STLT#93, To Mercy, Pity, Peace, and Love

Dr. Grathwohl would be proud.

You see, while I was a political studies/theater major at Meredith College in the 1990s, some of the courses that stick with me the most are the English classes – writing and composition, journalism, American literature, and everyone’s mandatory class, Major British Authors.

While many of my fellow students groaned and wondered, while hammering the first 18 lines of the Prologue to the Canterbury Tales (in the original middle English) into their noggins (“whan that Aprill with his shoures soute…”), what possible purpose any of this could have, others of us reveled in some of the most delicious writing in the English language. We got Chaucer and Shakespeare, of course, but also all the poets. Herbert, Donne, Spenser, Milton, Pope, Burns, Browning, Shelley, Keats, Coleridge, Wordsworth, and of course, Blake.

Now the reason I say Eloise Grathwohl would be proud is that I opened the page, sang the first couple of lines, and thought “Is this William Blake?” To which my answer was a glance at the bottom of the page to confirm my answer. I can’t help but wonder a little if I was already conditioned toward that reaction, since this appears to be the Major British Authors section of our hymnal.

To Mercy, Pity, Peace, and Love
all pray in their distress,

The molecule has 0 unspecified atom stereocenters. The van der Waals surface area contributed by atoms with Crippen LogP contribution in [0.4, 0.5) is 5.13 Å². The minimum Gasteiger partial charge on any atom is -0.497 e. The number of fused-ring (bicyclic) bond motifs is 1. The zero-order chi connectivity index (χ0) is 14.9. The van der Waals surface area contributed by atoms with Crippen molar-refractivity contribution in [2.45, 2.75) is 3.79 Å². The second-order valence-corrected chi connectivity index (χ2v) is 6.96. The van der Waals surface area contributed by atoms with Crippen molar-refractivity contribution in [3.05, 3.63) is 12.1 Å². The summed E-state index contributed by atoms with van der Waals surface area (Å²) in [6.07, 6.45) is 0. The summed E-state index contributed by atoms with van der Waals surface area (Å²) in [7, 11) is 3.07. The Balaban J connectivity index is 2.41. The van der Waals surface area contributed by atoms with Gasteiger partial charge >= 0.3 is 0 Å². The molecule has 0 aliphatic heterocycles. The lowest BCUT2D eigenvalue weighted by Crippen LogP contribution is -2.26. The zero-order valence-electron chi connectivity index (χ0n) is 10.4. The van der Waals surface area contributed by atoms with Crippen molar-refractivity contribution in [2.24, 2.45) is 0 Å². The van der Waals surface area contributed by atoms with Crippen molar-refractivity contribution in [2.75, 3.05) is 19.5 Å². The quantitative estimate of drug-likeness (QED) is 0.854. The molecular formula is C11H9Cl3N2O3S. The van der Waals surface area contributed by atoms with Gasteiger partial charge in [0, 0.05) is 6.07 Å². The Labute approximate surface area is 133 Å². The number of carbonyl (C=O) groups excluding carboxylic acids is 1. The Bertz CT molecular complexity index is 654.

and to those virtues of delight
return their thankfulness— return their thankfulness.

For Mercy has a human heart,
and Pity a human face;
and Love, the human form divine,
and Peace, the human dress— and Peace, the human dress.

Then every one, of every clime,
that prays in deep distress,
prays to the human form divine —
Love, Mercy, Pity, Peace — Love, Mercy, Pity, Peace.

Interestingly, this is only three verses of the five in the original poem – Blake’s second verse is, in spirit, a fairly UU sentiment, but I suspect the hymnal commission was struggling with how to make it not quite so male-heavy:

For Mercy, Pity, Peace, and Love
Is God, our father dear,
And Mercy, Pity, Peace, and Love
Is Man, his child and care.
 The fifth verse is also very First Principle, but also with troubling-for-our-time lyrics:
And all must love the human form,
In heathen, Turk, or Jew;
Where Mercy, Love, and Pity dwell
There God is dwelling too.

Yikes. What do we do with that, other than omit it? I mean, the sentiment is right – but yikes.

Maybe this is one of the reasons we studied Major British Authors in undergrad – not just to understand the growth, beauty, and truth in the language and the art created with it – but also to understand the growth, beauty, and truth in the bend of the moral arc, the expansion of our understanding, the widening of our scope.

Dr. Grathwohl would be proud.

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